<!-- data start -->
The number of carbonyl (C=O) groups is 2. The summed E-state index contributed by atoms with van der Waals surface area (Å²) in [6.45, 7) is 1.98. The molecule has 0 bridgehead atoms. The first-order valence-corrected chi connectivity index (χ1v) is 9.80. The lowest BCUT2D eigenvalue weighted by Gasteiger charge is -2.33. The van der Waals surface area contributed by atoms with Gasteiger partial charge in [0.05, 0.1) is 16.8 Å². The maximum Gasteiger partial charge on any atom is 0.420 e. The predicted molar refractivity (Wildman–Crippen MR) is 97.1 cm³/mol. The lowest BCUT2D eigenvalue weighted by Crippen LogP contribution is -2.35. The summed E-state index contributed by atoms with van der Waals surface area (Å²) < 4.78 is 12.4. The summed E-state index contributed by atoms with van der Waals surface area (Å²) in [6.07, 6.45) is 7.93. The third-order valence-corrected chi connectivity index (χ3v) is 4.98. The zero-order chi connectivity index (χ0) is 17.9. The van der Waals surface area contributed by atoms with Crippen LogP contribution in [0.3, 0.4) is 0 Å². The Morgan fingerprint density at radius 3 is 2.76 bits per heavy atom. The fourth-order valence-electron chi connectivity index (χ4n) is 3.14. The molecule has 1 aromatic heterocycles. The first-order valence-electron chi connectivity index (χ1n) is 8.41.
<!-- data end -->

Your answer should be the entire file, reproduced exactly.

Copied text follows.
The number of carbonyl (C=O) groups is 2. The summed E-state index contributed by atoms with van der Waals surface area (Å²) in [6.45, 7) is 1.98. The molecule has 0 bridgehead atoms. The first-order valence-corrected chi connectivity index (χ1v) is 9.80. The lowest BCUT2D eigenvalue weighted by Gasteiger charge is -2.33. The van der Waals surface area contributed by atoms with Gasteiger partial charge in [0.05, 0.1) is 16.8 Å². The maximum Gasteiger partial charge on any atom is 0.420 e. The predicted molar refractivity (Wildman–Crippen MR) is 97.1 cm³/mol. The lowest BCUT2D eigenvalue weighted by Crippen LogP contribution is -2.35. The summed E-state index contributed by atoms with van der Waals surface area (Å²) < 4.78 is 12.4. The summed E-state index contributed by atoms with van der Waals surface area (Å²) in [6.07, 6.45) is 7.93. The third-order valence-corrected chi connectivity index (χ3v) is 4.98. The zero-order chi connectivity index (χ0) is 17.9. The van der Waals surface area contributed by atoms with Crippen LogP contribution in [0.3, 0.4) is 0 Å². The Morgan fingerprint density at radius 3 is 2.76 bits per heavy atom. The fourth-order valence-electron chi connectivity index (χ4n) is 3.14. The molecule has 1 aromatic heterocycles. The first-order valence-electron chi connectivity index (χ1n) is 8.41.